In 2004, Okerlund had a kidney transplant.[5] In his later years, Okerlund suffered from polycystic kidney disease.[2] He also enjoyed boating,[2] golfing,[5] and spending time at his cabin in Big Sandy Lake during the summer.[7]

Death

Okerlund died on the morning of January 2, 2019, at the age of 76 in a Sarasota, Florida hospital.[16][17] It was revealed by his son, Todd Okerlund, that he had received three kidney transplants and had suffered a fall which caused his health to deteriorate in the weeks leading up to his death.[17] Later that day, condolences were sent by fellow WWE superstars and alumni on all social media including: Ric Flair, Hulk Hogan, Iron Sheik, Stone Cold Steve Austin and Dwayne "The Rock" Johnson, among many others.[17][18]

Awards and accomplishments

References

  1. ^ a b c d e f g h i j k l m n o "Gene Okerlund bio". Online World of Wrestling. Archived from the original on 2007-12-12. Retrieved 2007-12-07.
  2. ^ a b c d e f g h i j k l "Eugene Arthur Okerlund obituary". Star Tribune. January 6, 2019. Retrieved December 18, 2021.((cite web)): CS1 maint: url-status (link)
  3. ^ a b c d e f Barrasso, Justin (February 14, 2017). "'Mean' Gene Okerlund looks back on 46 years as the Vin Scully of pro wrestling". Sports Illustrated. Retrieved January 11, 2022.((cite web)): CS1 maint: url-status (link)
  4. ^ a b c "Gene Carroll & the Shades discography". AllMusic. Retrieved December 18, 2021.((cite web)): CS1 maint: url-status (link)
  5. ^ a b c d e f g h Kapur, Bob (July 28, 2005). "Life's been good to Mean Gene". Slam! Sports. Canadian Online Explorer. Retrieved January 11, 2022.((cite web)): CS1 maint: url-status (link)
  6. ^ a b c d Shields, Brian; Sullivan, Kevin (2009). WWE Encyclopedia. DK. p. 109. ISBN 978-0-7566-4190-0.
  7. ^ a b c d e f Walsh, Paul (January 2, 2019). "'Mean Gene' Okerlund, famed pro wrestling interviewer who started career in Twin Cities, dies at 76". Star Tribune. Retrieved January 11, 2022.((cite web)): CS1 maint: url-status (link)
  8. ^ a b c d e "Gene Okerlund profile". WWE. Retrieved March 29, 2011.((cite web)): CS1 maint: url-status (link)
  9. ^ a b c d e Bateman, Oliver Lee (January 3, 2019). "Remembering "Mean" Gene Okerlund, the Everyman Who Lived at the Center of Pro Wrestling". The Ringer. Retrieved January 11, 2022.((cite web)): CS1 maint: url-status (link)
  10. ^ Tedesco, Mike (August 20, 2020). "WWF WrestleMania 17 Results – 4/1/01 (The Rock vs. Stone Cold II, Undertaker vs. Triple H)". Wrestleview. Retrieved January 11, 2022.((cite web)): CS1 maint: url-status (link)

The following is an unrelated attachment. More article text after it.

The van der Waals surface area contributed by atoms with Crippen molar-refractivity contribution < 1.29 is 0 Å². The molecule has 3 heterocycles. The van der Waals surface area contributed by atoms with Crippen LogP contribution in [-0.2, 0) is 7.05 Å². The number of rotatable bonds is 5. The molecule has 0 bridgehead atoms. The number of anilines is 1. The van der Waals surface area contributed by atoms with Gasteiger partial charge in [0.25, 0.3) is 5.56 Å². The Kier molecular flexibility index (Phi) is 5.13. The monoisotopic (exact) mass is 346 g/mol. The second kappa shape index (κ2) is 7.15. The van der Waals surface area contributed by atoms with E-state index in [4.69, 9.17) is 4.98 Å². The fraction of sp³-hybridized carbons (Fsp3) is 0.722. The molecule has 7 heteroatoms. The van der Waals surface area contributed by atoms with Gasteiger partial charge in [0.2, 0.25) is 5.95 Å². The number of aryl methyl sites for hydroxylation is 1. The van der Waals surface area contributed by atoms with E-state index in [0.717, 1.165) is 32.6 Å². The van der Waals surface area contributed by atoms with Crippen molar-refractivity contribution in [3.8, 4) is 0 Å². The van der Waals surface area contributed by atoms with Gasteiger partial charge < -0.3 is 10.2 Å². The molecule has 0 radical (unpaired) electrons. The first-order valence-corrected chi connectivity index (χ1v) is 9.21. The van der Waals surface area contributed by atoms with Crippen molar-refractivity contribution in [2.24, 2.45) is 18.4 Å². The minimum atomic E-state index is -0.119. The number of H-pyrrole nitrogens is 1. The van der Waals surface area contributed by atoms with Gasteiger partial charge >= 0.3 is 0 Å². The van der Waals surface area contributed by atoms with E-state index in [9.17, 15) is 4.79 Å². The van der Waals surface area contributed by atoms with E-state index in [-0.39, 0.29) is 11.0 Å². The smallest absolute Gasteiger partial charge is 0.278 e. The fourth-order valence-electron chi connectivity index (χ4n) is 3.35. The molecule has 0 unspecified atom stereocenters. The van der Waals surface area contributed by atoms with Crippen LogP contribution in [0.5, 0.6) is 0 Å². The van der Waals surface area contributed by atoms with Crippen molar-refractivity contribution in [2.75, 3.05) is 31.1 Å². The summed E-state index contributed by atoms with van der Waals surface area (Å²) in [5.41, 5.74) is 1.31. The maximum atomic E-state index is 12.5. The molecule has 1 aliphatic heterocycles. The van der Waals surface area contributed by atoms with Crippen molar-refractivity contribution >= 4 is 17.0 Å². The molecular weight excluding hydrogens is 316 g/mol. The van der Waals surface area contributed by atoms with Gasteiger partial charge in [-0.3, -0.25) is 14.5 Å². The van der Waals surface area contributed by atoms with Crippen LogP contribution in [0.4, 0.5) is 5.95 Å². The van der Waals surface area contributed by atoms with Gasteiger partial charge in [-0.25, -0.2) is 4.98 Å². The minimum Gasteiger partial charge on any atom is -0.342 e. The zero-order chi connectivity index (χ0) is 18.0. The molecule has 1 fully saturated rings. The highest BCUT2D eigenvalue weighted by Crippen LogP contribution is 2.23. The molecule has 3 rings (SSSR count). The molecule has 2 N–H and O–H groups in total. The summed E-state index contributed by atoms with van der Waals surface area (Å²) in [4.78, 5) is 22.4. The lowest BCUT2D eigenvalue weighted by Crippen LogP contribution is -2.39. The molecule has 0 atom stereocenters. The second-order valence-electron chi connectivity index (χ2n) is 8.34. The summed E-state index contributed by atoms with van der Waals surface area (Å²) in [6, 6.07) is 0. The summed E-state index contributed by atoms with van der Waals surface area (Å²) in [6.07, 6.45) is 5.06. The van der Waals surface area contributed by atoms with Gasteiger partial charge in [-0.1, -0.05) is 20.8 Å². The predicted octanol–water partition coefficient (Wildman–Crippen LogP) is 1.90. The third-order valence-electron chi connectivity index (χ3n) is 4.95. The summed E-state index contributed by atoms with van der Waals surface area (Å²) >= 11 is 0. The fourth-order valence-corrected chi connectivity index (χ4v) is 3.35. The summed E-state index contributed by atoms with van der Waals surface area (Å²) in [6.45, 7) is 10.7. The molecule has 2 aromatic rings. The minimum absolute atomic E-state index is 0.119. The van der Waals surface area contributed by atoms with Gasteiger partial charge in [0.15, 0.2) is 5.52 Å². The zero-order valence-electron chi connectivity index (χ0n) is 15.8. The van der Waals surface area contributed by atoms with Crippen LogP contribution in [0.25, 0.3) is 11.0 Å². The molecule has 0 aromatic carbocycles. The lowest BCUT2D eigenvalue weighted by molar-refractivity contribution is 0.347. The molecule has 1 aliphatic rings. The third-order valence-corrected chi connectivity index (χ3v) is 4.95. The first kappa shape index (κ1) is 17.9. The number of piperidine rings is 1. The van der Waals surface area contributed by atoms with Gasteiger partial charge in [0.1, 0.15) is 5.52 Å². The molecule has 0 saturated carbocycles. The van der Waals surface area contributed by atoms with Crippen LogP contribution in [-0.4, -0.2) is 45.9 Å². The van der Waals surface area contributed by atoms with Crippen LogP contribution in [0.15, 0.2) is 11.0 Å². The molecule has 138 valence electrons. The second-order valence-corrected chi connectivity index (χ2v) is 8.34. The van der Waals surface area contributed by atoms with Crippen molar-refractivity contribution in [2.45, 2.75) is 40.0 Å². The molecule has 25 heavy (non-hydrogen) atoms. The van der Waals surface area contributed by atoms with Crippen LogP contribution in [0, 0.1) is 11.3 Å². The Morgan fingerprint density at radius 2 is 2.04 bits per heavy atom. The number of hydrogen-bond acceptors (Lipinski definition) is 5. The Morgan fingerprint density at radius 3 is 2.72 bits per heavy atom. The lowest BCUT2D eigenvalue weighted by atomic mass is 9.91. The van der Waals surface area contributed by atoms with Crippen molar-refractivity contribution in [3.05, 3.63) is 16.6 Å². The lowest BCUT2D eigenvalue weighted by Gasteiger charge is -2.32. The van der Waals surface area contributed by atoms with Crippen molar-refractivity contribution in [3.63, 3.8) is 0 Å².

11. ^ Nemer, Paul (November 15, 2010). "Raw Results – 11/15/10". Wrestleview. Retrieved January 11, 2022.((cite web)): CS1 maint: url-status (link)
  12. ^ Toro, Carlos (October 1, 2020). "WWE Story Time Season 4 Announced, Jerry Lawler Revealed As New Narrator". Fightful. Retrieved January 11, 2022.((cite web)): CS1 maint: url-status (link)
  13. ^ Tedesco, Mike (January 22, 2018). "WWE RAW Results – 1/22/18 (RAW 25th Anniversary from Brooklyn and New York City)". Wrestleview. Retrieved January 11, 2022.((cite web)): CS1 maint: url-status (link)
  14. ^ "Lebatard_5-12-15- Part 2".
  15. ^ a b "Piledrivers and Power Ballads: Pro Wrestling's Musical Moments". Rolling Stone. July 30, 2014. Retrieved December 18, 2021.((cite magazine)): CS1 maint: url-status (link)
  16. ^ Sumner, Ben (January 2, 2019). "Gene Okerlund, gentlemanly announcer of pro wrestling, dies at 76". The Washington Post. Archived from the original on January 3, 2019. Retrieved December 18, 2021.
  17. ^ a b c "'Mean' Gene Okerlund Injured In Bad Fall Last Month, Led To Death". TMZ. January 3, 2019. Archived from the original on January 4, 2019. Retrieved December 18, 2021.
  18. ^ "WWE's 'Mean' Gene Okerlund Dead at 76 Tributes Pour in". TMZ. January 2, 2019. Retrieved December 18, 2021.((cite web)): CS1 maint: url-status (link)
  19. ^ Johnson, Mike (November 19, 2015). "PROFESSIONAL WRESTLING HALL OF FAME MOVING FROM UPSTATE NEW YORK TO TEXAS". PWInsider. Retrieved November 20, 2015.((cite web)): CS1 maint: url-status (link)
  20. ^ Meltzer, Dave (November 30, 2016). "December 5, 2016 Wrestling Observer Newsletter: Wrestling Observer Hall of Fame with 4 inductees". Wrestling Observer Newsletter. Retrieved December 1, 2016.